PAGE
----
Russia remains a dark cloud hanging over the White House, but United States President Donald Trump nevertheless intends to meet with Russian President Vladimir Putin during this year’s Asia-Pacific Economic Cooperation (APEC) summit (November 5–11), in Da Nang, Vietnam. Investigations into Russia’s interference in the 2016 US presidential elections bring new revelations weekly, but Trump wants to turn that page and focus on the problems of today (Kommersant, November 3). Putin flatly dismisses all allegations of Moscow’s cyber-misbehavior or “befriending” Trump’s campaign, and skillfully positions himself close to the center of the international problems that Trump pays attention to, from North Korea to Venezuela (Vedomosti, November 3). The main thrust of Russia’s policy in all these cases is to oppose and sabotage US problem-solving efforts, but Putin is careful to preserve the Kremlin’s flexibility and signals a readiness to compromise. Therefore, although it would appear that a conversation between the two leaders could make sense, in reality Putin’s obsession with confronting the US is unwavering. Indeed, building up Russia’s military might is for the Kremlin leader the main and the only way to deny Washington options for projecting power (Gazeta.ru, November 3).
North Korea is certain to be the prime theme of discussions throughout Trump’s long Asian tour and during his suddenly announced meeting with Putin. Moscow’s stance on this high-risk problem has been ambivalent, mixing multiple statements on the purported uselessness of sanctions with Moscow’s votes in the United Nations Security Council in support of every new round of sanctions. But Russia’s position that any use of force is unacceptable has remained steadfast (Nezavisimaya Gazeta, October 30). Rhetoric aside, it is clear that in all meaningful measures Moscow has had to follow Beijing’s lead. Nevertheless, well-connected pundits argue that the Kremlin is perfectly positioned to play the role of mediator because the North Korean dictator is rather irritated with his Chinese patrons (Russian Council, November 3). Putin would undoubtedly greatly appreciate an opportunity to appear in the limelight of world diplomacy, where he has so far failed to make any contribution; but he would also likely love to see US forceful pressure end in fiasco, and Trump cannot seem to dissuade him from believing that Washington lacks options for enforcing the desired outcome (RIA Novosti, November 3).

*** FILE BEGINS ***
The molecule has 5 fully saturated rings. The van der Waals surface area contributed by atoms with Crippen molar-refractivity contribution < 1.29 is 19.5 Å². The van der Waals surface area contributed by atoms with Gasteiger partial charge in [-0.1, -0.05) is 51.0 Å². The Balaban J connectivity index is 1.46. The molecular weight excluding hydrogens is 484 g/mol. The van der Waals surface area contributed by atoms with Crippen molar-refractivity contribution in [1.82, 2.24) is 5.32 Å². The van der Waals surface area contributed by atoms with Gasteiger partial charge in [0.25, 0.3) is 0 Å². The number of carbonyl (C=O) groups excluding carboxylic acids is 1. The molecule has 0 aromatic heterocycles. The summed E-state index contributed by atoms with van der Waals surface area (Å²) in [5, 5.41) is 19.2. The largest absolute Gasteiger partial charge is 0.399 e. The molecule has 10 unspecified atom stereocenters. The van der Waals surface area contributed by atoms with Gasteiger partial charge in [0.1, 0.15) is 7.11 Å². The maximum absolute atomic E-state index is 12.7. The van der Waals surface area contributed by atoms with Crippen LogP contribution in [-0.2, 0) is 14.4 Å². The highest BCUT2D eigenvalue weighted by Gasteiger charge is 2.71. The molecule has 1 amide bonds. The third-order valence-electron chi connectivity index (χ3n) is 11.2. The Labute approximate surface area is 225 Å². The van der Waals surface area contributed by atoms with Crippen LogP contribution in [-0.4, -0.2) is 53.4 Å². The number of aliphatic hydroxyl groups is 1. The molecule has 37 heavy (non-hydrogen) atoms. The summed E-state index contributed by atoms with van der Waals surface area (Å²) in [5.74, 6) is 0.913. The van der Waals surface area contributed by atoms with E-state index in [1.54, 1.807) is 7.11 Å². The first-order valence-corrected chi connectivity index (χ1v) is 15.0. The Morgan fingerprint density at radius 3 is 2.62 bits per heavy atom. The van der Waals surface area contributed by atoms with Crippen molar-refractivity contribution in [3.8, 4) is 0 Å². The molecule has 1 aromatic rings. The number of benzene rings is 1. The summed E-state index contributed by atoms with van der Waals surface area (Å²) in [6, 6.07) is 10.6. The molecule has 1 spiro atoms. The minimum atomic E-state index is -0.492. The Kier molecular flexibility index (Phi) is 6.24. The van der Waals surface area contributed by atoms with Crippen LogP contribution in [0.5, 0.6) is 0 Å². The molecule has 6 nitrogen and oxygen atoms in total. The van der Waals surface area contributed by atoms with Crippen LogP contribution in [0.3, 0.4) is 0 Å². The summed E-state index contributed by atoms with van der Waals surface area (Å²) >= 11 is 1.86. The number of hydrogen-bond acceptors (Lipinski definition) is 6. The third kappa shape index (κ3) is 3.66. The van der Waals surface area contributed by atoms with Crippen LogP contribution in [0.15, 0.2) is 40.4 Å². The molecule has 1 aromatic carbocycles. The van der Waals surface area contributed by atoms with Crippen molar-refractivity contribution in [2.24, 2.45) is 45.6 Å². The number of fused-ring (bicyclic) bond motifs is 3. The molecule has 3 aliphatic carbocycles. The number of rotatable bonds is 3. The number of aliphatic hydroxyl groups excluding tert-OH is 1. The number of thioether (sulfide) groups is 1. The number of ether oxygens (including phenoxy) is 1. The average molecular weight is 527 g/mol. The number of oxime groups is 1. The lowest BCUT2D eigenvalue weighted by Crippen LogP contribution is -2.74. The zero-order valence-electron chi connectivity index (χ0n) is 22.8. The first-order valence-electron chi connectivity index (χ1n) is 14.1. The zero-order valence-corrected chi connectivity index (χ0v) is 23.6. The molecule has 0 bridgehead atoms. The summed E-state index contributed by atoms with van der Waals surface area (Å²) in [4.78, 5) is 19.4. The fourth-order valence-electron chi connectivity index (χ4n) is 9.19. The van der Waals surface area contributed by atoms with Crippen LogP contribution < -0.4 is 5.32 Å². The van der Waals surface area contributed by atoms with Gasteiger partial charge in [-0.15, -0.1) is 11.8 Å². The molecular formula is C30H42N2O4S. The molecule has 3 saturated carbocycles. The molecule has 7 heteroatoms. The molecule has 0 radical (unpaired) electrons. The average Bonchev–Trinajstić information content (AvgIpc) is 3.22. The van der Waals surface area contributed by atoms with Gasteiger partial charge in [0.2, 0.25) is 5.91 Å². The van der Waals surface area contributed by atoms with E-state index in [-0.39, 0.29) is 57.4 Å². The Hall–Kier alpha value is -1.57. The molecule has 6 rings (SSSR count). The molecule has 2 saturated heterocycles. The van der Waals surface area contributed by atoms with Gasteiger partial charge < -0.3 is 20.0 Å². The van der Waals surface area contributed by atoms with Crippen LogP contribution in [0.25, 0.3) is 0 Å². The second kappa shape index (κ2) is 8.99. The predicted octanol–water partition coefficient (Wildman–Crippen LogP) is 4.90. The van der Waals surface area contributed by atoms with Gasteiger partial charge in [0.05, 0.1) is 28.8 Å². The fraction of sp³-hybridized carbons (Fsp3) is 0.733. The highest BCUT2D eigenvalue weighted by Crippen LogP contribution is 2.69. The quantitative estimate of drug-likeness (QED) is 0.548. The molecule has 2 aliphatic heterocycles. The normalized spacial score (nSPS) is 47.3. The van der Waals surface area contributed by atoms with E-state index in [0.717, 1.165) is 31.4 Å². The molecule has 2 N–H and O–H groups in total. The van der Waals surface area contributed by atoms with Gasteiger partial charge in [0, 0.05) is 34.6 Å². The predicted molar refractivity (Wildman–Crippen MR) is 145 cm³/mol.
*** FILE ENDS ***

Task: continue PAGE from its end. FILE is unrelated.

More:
Similar ideas circulate in the Kremlin regarding the situation around Iran, and Putin’s visit to Tehran last week was supposed to prove them true (RBC, November 1). The friendliness and even cheerfulness surrounding his meetings with President Hassan Rouhani and Grand Ayatollah Ali Khamenei demonstrated Putin’s resolve to dismiss the White House’s attempts to internationally isolate Iran and to proceed with countering US attempts to cancel the 2015 nuclear agreement (Svoboda.org, November 1). Russo-Iranian economic projects were of secondary importance, but Putin still found it important to confirm that Russia was not entirely marginalized in the grand Chinese One Belt, One Road Initiative. Indeed, Russia has constructed its own transport corridor to Iran (New Times, November 2). Gazprom also seeks to build a useful entry to the Iranian market and to elaborate the far-fetched plan to reach India, even if the margin of profit in these markets is prohibitively low (RBC, November 3).